--> WvDial: Internet dialer version 1.56
--> Warning: section [Dialer /etc/wvdial.conf] does not exist in wvdial.conf.
--> Cannot get information for serial port.
--> Initializing modem.
--> Sending: ATZ
ATZ
OK
--> Sending: ATQ0 V1 E1 S0=0 &C1 &D2 +FCLASS=0
ATQ0 V1 E1 S0=0 &C1 &D2 +FCLASS=0
OK
--> Modem initialized.
--> Sending: ATDT#777
--> Waiting for carrier.
ATDT#777
CONNECT 230400
--> Carrier detected. Starting PPP immediately.
--> Starting pppd at Sun Nov 30 09:34:55 2008
--> Pid of pppd: 11854
--> Using interface ppp0
--> pppd: h?[06][08]p?[06][08]
--> pppd: h?[06][08]p?[06][08]
--> pppd: h?[06][08]p?[06][08]
--> pppd: h?[06][08]p?[06][08]
--> pppd: h?[06][08]p?[06][08]
--> local IP address 220.226.8.49
--> pppd: h?[06][08]p?[06][08]
--> remote IP address 220.224.135.10
--> pppd: h?[06][08]p?[06][08]
--> primary DNS address 202.138.103.100
--> pppd: h?[06][08]p?[06][08]
--> secondary DNS address 202.138.96.2
--> pppd: h?[06][08]p?[06][08]

Now you can browse the internet…

Configuring Cygwin with Netbeans in Windows

Netbeans IDE can be used to create C/C++ Applications. Netbeans running on Linux Platforms dont require any additional configuration if the compilers are already available in the Linux distribution. But to get it working in Windows, a Linux-like environment will be required. 

Cygwin is a Linux-like environment for Windows.

Here is a step by step guide to configure Cygwin with Netbeans in Windows.

Step 1: Installing Netbeans

  • Install JDK. The latest version can be downloaded here
  • Download and install Netbeans. The latest version is Netbeans IDE 6.5. The latest version can be downloaded from http://www.netbeans.org. Make sure you download the bundle that has all technologies.
  • Select C/C++ option while installing. ( It is better to select all the options )

Step 2: Installing Cygwin

  • Cygwin can be downloaded from http://www.cygwin.com
  • Run the setup file.
  • Install from internet. Specify C:\cygwin as the root directory.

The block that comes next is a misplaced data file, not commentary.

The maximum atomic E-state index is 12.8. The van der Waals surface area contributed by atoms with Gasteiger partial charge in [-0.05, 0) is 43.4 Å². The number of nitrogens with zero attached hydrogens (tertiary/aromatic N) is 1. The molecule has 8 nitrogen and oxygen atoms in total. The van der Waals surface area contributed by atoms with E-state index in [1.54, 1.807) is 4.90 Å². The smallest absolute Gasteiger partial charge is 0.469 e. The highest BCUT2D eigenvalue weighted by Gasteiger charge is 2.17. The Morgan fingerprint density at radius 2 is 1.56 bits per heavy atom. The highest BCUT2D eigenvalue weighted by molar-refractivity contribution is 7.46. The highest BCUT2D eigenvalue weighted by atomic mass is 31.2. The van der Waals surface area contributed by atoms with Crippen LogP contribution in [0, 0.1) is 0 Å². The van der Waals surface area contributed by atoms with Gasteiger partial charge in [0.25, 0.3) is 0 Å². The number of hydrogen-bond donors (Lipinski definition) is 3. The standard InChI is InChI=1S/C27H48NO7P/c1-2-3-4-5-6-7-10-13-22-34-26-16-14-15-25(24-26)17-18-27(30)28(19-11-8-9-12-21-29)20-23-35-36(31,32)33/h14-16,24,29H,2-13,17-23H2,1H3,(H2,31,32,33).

• In the Select Packages dialog box, select the packages required. gcc-coregcc-g++gdb, and make packages are most important. These are the C core, C++ core, the GNU Debugger and the GNU version of ‘make’ utility. These packages will be under the ‘Devel’ category.
  • Complete the installation.

Step 3: Testing Cygwin

  • To test whether Cygwin was installed properly, try the following by opening the bash shell:
  • cygcheck -c cygwin
    gcc --version
    g++ --version
    make --version
    gdb --version
  • If the version details are displayed for all these commands, the installation of Cygwin has been successful.

Step 4: Setting PATH

  • Right click on My Computer and select Properties. Goto Advanced System Settings.
  • Click on Environment Variables.
  • In system variables’ frame choose “Path” and click “edit” button.
  • Now in the variable value textbox give the path of your cygwin/bin directory. (i.e., probably c:\cygwin\bin)
  • Click OK

The setup is done.

Now new C/C++ Projects can be started:

  • Open Netbeans IDE
  • CLick New Project –> C/C++ –> C/C++ Application
  • Choose a Project Name and Location. Then select ‘Finish’.
  • Right click on Source Files under the current Project in the Projects pane on the left side.
  • Select New –> Empty C++ File
  • Type in the C++ Program.
  • Now go to Run –> Run Main Project or press F6 to run the program.

Cygwin has been successfully configured with Netbeans.